MOORLACH UPDATE — Admission Day — September 8, 2017

The sad trend up here in Sacramento is the high number of bills that are voted on according to party lines. Sometimes there are bills where this does not occur. Assembly Bill 469 is one of them. It shows that on occasion, both Republicans and Democrats can be independent thinkers and vote contrary to their respective herds.

I have to admit that gathering signatures in lieu of the filing fee has been a mixed bag for me. So much so, that I have dropped doing it. After time spent putting together logistics and organizing volunteers, it ends up cheaper to pay the fee. I have seen embarrassing moments when a candidate has gathered all of the signatures, only to find out they were submitted too late or well-meaning volunteers made mistakes that invalidate the signatures. And, to add insult to injury, the in lieu signatures do not qualify as signatures required to qualify a candidate to be considered for the ballot. This simple procedure is fraught with complexities.

Although AB 469 was not a perfect bill, with empathy to those who have struggled and been tripped up over the current system, I voted in favor. Ballot Access News provides the details in their piece below.

P.S. Let me wish you a Happy Admission Day, as tomorrow is the 167th anniversary of California’s being admitted as the 31st state into the Union.

California Senate Passes Bill That Lowers Number of Signatures for Petition in Lieu of Filing Fee

Posted by Richard Winger

On September 7, the California Senate passed AB 469 by 30-10. It lowers the number of signatures in lieu of the filing fee. For statewide office, the number falls from 10,000 to 7,000. For U.S. House and State Senate, from 3,000 to 2,000. For Assembly, from 1,500 to 1,000.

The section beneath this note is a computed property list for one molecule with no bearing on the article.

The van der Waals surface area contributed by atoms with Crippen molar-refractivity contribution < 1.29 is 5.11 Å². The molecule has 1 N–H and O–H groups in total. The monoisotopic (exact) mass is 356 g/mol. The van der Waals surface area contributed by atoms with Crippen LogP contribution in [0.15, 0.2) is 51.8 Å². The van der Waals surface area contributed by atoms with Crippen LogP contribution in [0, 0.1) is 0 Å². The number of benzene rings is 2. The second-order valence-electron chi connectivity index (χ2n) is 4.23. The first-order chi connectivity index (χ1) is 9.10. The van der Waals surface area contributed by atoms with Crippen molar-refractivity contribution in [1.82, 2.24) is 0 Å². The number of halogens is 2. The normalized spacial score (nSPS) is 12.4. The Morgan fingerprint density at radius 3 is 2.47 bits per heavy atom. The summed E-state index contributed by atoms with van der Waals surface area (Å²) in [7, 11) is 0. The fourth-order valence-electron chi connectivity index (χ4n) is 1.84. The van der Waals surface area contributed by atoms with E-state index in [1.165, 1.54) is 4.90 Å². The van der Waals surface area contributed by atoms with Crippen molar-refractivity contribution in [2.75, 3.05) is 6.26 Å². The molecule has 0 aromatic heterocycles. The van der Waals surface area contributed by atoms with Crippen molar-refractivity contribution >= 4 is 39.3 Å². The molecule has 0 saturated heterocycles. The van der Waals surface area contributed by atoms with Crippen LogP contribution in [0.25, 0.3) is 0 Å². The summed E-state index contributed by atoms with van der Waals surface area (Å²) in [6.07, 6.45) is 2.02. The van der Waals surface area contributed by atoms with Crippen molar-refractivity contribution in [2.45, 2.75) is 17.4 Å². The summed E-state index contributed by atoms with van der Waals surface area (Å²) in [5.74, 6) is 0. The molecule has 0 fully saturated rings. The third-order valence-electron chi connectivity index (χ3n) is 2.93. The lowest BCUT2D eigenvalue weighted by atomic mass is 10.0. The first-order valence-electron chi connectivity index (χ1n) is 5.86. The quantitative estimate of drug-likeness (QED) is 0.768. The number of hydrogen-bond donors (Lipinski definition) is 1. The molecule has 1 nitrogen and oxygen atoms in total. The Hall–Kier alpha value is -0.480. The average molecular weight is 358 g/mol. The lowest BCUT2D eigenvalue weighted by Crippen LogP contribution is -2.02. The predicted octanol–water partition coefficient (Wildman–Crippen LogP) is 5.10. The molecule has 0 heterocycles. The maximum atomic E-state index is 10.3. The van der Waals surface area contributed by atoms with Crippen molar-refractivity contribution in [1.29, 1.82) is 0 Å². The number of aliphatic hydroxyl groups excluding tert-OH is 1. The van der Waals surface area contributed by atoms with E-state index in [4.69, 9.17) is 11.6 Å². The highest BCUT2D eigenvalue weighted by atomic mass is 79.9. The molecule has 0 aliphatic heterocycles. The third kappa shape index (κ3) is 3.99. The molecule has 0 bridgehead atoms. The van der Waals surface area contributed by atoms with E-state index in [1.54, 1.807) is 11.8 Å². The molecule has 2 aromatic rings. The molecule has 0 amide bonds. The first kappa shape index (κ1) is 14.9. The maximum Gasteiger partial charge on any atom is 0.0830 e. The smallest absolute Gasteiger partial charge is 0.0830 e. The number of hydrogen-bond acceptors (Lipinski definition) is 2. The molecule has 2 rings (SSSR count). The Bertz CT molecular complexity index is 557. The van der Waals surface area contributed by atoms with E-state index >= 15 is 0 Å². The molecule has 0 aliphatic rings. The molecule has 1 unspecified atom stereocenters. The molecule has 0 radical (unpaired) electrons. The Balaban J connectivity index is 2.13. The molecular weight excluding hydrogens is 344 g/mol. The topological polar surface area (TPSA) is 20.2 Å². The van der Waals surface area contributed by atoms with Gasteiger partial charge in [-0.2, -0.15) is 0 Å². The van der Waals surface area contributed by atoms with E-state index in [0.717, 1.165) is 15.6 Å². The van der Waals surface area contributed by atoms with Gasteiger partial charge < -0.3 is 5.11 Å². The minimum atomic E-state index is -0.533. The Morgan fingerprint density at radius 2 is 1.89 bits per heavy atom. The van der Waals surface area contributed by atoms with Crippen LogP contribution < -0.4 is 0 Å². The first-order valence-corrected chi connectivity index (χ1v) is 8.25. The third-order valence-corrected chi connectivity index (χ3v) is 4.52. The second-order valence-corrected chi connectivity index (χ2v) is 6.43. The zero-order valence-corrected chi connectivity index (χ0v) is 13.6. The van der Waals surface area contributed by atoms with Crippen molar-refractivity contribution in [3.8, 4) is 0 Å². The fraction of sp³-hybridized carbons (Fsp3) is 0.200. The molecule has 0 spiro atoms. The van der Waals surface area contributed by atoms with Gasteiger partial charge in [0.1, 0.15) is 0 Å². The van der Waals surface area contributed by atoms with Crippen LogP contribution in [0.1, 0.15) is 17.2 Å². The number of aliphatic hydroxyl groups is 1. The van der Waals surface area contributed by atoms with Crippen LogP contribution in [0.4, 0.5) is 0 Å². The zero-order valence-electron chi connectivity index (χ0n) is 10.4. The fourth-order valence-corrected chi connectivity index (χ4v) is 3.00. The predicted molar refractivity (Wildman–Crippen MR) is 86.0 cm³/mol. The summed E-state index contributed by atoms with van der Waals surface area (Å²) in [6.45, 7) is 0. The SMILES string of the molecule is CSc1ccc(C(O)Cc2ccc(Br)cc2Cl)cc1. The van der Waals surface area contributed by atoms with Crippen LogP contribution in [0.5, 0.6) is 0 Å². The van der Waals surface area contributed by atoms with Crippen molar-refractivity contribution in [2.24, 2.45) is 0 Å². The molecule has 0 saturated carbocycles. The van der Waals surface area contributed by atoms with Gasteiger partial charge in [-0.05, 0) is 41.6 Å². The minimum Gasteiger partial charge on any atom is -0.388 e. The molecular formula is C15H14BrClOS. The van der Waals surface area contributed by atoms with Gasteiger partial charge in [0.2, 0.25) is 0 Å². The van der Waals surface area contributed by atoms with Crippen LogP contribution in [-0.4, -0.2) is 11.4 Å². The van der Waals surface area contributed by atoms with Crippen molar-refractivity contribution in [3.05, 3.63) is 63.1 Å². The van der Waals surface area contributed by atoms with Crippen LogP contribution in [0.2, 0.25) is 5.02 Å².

The bill also lowers the petition for non-partisan office as well. Current law values four signatures as worth $1 deducted from the filing fee. The bill changes that formula so that three signatures are worth $1.

Mostly, Democrats voted for the bill and Republicans voted against it. One Democrat, Senator Bill Monning, voted “No.” Four Republicans voted yes: Joel Anderson, Anthony Cannella, John Moorlach, and Scott Wilk.

The bill does delete the ability of candidates to submit one petition in lieu of filing fee, and later after the signatures are checked, to submit a supplemental petition. But it makes it possible for the petition in lieu of the filing fee to start 15 days earlier than it was previously allowed to circulate.

Although the bill already passed the Assembly once, the Senate amended it, so it must return to the Assembly next week. It has an urgency clause so needs two-thirds in each house. Of course it already got over two-thirds in each house, each time it was voted on.


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